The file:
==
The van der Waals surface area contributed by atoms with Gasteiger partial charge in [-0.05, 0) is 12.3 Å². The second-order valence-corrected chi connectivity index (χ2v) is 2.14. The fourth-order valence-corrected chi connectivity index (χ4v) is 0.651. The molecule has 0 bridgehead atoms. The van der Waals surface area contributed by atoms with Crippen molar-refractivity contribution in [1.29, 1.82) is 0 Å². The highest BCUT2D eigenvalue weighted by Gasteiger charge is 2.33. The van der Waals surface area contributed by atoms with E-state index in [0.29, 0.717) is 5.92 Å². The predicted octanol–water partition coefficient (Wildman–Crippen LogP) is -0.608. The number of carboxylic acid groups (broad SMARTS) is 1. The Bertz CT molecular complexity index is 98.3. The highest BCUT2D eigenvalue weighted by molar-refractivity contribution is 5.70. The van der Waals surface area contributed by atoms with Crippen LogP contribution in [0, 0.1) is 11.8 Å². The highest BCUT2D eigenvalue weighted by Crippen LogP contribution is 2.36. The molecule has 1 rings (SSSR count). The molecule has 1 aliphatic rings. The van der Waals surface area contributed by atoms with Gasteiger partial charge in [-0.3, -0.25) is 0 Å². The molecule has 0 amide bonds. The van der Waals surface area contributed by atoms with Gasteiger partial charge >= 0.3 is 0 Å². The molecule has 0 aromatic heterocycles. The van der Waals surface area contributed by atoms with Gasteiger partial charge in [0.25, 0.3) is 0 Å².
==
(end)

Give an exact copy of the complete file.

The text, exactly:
The van der Waals surface area contributed by atoms with Gasteiger partial charge in [-0.05, 0) is 12.3 Å². The second-order valence-corrected chi connectivity index (χ2v) is 2.14. The fourth-order valence-corrected chi connectivity index (χ4v) is 0.651. The molecule has 0 bridgehead atoms. The van der Waals surface area contributed by atoms with Crippen molar-refractivity contribution in [1.29, 1.82) is 0 Å². The highest BCUT2D eigenvalue weighted by Gasteiger charge is 2.33. The van der Waals surface area contributed by atoms with E-state index in [0.29, 0.717) is 5.92 Å². The predicted octanol–water partition coefficient (Wildman–Crippen LogP) is -0.608. The number of carboxylic acid groups (broad SMARTS) is 1. The Bertz CT molecular complexity index is 98.3. The highest BCUT2D eigenvalue weighted by molar-refractivity contribution is 5.70. The van der Waals surface area contributed by atoms with Crippen LogP contribution in [0, 0.1) is 11.8 Å². The highest BCUT2D eigenvalue weighted by Crippen LogP contribution is 2.36. The molecule has 1 rings (SSSR count). The molecule has 1 aliphatic rings. The van der Waals surface area contributed by atoms with Gasteiger partial charge in [-0.3, -0.25) is 0 Å². The molecule has 0 amide bonds. The van der Waals surface area contributed by atoms with Gasteiger partial charge >= 0.3 is 0 Å². The molecule has 0 aromatic heterocycles. The van der Waals surface area contributed by atoms with Gasteiger partial charge in [0.25, 0.3) is 0 Å².